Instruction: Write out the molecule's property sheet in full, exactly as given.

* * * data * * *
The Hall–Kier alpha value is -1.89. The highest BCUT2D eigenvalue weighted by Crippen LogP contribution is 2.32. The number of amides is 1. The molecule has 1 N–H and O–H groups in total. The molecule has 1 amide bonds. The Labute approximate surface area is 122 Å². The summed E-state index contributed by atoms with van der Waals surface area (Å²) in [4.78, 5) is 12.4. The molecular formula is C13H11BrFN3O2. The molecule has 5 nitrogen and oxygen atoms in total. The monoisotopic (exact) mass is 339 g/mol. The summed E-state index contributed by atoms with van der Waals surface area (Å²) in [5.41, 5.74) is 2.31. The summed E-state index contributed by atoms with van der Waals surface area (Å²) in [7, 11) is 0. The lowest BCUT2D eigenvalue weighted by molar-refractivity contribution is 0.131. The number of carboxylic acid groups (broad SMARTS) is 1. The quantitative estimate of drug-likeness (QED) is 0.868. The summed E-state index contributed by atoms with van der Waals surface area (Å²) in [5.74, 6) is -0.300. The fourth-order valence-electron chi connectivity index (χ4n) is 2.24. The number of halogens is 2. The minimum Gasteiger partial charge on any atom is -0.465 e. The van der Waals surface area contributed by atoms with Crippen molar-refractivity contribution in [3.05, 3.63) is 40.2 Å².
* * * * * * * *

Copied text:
The Hall–Kier alpha value is -1.89. The highest BCUT2D eigenvalue weighted by Crippen LogP contribution is 2.32. The number of amides is 1. The molecule has 1 N–H and O–H groups in total. The molecule has 1 amide bonds. The Labute approximate surface area is 122 Å². The summed E-state index contributed by atoms with van der Waals surface area (Å²) in [4.78, 5) is 12.4. The molecular formula is C13H11BrFN3O2. The molecule has 5 nitrogen and oxygen atoms in total. The monoisotopic (exact) mass is 339 g/mol. The summed E-state index contributed by atoms with van der Waals surface area (Å²) in [5.41, 5.74) is 2.31. The summed E-state index contributed by atoms with van der Waals surface area (Å²) in [7, 11) is 0. The lowest BCUT2D eigenvalue weighted by molar-refractivity contribution is 0.131. The number of carboxylic acid groups (broad SMARTS) is 1. The quantitative estimate of drug-likeness (QED) is 0.868. The summed E-state index contributed by atoms with van der Waals surface area (Å²) in [5.74, 6) is -0.300. The fourth-order valence-electron chi connectivity index (χ4n) is 2.24. The number of halogens is 2. The minimum Gasteiger partial charge on any atom is -0.465 e. The van der Waals surface area contributed by atoms with Crippen molar-refractivity contribution in [3.05, 3.63) is 40.2 Å².